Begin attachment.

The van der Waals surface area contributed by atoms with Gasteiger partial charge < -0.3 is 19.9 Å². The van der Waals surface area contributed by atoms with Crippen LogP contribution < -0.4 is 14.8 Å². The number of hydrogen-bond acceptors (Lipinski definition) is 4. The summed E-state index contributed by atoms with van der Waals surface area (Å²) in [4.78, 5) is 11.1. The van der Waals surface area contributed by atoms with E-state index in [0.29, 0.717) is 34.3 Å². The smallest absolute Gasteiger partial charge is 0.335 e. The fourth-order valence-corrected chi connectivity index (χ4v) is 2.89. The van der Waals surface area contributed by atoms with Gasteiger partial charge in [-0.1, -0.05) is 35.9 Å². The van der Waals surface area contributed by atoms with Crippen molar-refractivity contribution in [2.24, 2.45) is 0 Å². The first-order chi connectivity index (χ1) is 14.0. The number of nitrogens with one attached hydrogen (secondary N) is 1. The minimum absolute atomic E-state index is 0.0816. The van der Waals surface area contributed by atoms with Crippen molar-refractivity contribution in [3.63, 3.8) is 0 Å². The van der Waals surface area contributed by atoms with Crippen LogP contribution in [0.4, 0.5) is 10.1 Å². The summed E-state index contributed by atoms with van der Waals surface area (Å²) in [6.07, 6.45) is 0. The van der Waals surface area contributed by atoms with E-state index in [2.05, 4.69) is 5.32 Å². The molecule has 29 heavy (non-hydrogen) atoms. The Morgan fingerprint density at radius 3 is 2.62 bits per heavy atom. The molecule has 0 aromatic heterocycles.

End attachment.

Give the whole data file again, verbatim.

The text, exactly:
The van der Waals surface area contributed by atoms with Gasteiger partial charge < -0.3 is 19.9 Å². The van der Waals surface area contributed by atoms with Crippen LogP contribution < -0.4 is 14.8 Å². The number of hydrogen-bond acceptors (Lipinski definition) is 4. The summed E-state index contributed by atoms with van der Waals surface area (Å²) in [4.78, 5) is 11.1. The van der Waals surface area contributed by atoms with E-state index in [0.29, 0.717) is 34.3 Å². The smallest absolute Gasteiger partial charge is 0.335 e. The fourth-order valence-corrected chi connectivity index (χ4v) is 2.89. The van der Waals surface area contributed by atoms with Gasteiger partial charge in [-0.1, -0.05) is 35.9 Å². The van der Waals surface area contributed by atoms with Crippen molar-refractivity contribution in [2.24, 2.45) is 0 Å². The first-order chi connectivity index (χ1) is 14.0. The number of nitrogens with one attached hydrogen (secondary N) is 1. The minimum absolute atomic E-state index is 0.0816. The van der Waals surface area contributed by atoms with Crippen molar-refractivity contribution in [3.63, 3.8) is 0 Å². The van der Waals surface area contributed by atoms with Crippen LogP contribution in [0.4, 0.5) is 10.1 Å². The summed E-state index contributed by atoms with van der Waals surface area (Å²) in [6.07, 6.45) is 0. The van der Waals surface area contributed by atoms with E-state index in [2.05, 4.69) is 5.32 Å². The molecule has 29 heavy (non-hydrogen) atoms. The Morgan fingerprint density at radius 3 is 2.62 bits per heavy atom. The molecule has 0 aromatic heterocycles.